and Medicine for Seniors
Improving patient safety saves
50,000 lives, 1.3 million from harm, $12 billion in cost
Hospital-acquired conditions decline
by 17 percent over a three-year period
3, 2014 - A
released by the Department of Health and Human Services yesterday shows
an estimated 50,000 fewer patients died in hospitals and approximately
$12 billion in health care costs were saved as a result of a reduction
in hospital-acquired conditions from 2010 to 2013. This progress toward
a safer health care system occurred during a period of concerted
attention by hospitals throughout the country to reduce adverse events.
The efforts were due in part to
provisions of the Affordable Care Act such as Medicare payment
incentives to improve the quality of care and the HHS Partnership for
Patients initiative. Preliminary estimates show that in total, hospital
patients experienced 1.3 million fewer hospital-acquired conditions from
2010 to 2013. This translates to a 17 percent decline in
hospital-acquired conditions over the three-year period.
“Today’s results are welcome news
for patients and their families,” said HHS Secretary Sylvia M. Burwell.
“These data represent significant progress in improving the quality of
care that patients receive while spending our health care dollars more
wisely. HHS will work with partners across the country to continue to
build on this progress.”
Today’s data represent demonstrable
progress over a three-year period to improve patient safety in the
hospital setting, with the most significant gains occurring in 2012 and
2013. According to preliminary estimates, in 2013 alone, almost 35,000
fewer patients died in hospitals, and approximately 800,000 fewer
incidents of harm occurred, saving approximately $8 billion.
include adverse drug events, catheter-associated urinary tract
infections, central line associated bloodstream infections, pressure
ulcers, and surgical site infections, among others.
HHS’ Agency for Healthcare Research
and Quality (AHRQ) analyzed the incidence of a number of avoidable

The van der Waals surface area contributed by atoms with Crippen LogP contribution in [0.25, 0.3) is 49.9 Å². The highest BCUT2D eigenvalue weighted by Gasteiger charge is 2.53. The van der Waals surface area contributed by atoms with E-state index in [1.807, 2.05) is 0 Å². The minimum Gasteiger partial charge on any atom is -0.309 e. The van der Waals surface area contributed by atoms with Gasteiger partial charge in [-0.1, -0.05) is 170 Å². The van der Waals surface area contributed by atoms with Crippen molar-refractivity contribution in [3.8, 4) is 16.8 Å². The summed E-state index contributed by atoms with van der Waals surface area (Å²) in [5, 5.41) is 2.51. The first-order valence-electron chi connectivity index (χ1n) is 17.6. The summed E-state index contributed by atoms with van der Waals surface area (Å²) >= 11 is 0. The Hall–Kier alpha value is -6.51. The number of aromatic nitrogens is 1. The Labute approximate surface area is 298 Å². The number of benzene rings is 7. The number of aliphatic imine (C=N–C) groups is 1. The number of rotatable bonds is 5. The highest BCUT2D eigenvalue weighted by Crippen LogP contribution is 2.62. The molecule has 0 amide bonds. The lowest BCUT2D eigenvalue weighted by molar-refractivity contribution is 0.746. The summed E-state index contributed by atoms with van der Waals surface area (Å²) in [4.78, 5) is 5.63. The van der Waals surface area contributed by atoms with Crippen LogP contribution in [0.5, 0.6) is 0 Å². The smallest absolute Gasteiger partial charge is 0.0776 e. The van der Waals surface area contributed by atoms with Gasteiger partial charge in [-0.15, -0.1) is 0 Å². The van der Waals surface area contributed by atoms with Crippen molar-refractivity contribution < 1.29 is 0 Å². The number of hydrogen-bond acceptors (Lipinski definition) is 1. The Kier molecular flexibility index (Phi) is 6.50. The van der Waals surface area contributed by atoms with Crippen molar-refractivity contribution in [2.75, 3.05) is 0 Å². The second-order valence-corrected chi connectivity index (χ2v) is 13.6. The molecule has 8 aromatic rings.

hospital-acquired conditions compared to 2010 rates and used as a
baseline estimate of deaths and excess health care costs that were
developed when the Partnership for Patients was launched. The results
update the data showing improvement for 2012 that were
released in May.
“Never before have we been able to
bring so many hospitals, clinicians and experts together to share in a
common goal – improving patient care,” said Rich Umbdenstock, president
and CEO of the American Hospital Association.
“We have built an ‘infrastructure
of improvement’ that will aid hospitals and the health care field for
years to come and has spurred the results you see today. We applaud HHS
for having the vision to support these efforts and look forward to our
continued partnership to keep patients safe and healthy.”
To drive progress on the way care
is provided, HHS is says it is focused on improving the coordination and
integration of health care, engaging patients more deeply in
decision-making and improving the health of patients – with a priority
on prevention and wellness.
These major strides in patient
safety are a result of strong, diverse public-private partnerships and
active engagement by patients and families, according to HHS. These
efforts include the federal Partnership for Patients initiative and
Hospital Engagement Networks, Quality Improvement Organizations, and
many other public and private partners.
In 2011, HHS set a goal of
improving patient safety through the Partnership for Patients, which
targets a specific set of hospital-acquired conditions for reductions.
Public and private partners are working collaboratively – including
hospitals and other health care providers – to identify and spread best
practices and solutions to reduce hospital-acquired conditions and
Patrick Conway, M.D., CMS deputy
administrator for innovation and quality and chief medical officer said,
“As a practicing physician in the hospital setting, I know how important
it is to keep patients as safe as possible. These collaborative efforts
are rapidly moving health care safety in the right direction.”
“AHRQ has developed the evidence
base and many of the tools that hospitals have used to achieve this
dramatic decline in patient harms,” said AHRQ director Richard Kronick,
Ph.D. “Additionally, AHRQ’s work in measuring adverse events, performed
as part of the Partnership for Patients, made it possible to track the
rate of change in these harms nationwide and chart the progress being
AHRQ has produced a variety of
tools and resources
to help hospitals and other providers prevent hospital-acquired
conditions, such as reducing infections, pressure ulcers, and falls. The
tools and resources include the Comprehensive Unit-based Safety Program,
the Re-Engineered Discharge Toolkit, TeamSTEPPS, and more.
HHS will continue working with
partners to capitalize on these promising results and continue on the
path of improving patient safety and reducing health care costs while
providing the best, safest possible care to patients.
Interim Update on
2013 Annual Hospital-Acquired Condition Rate and Estimates of Cost
Savings and Deaths Averted from 2010 to 2013
May 2014 patient
safety results report
Patients Preliminary Evaluation Report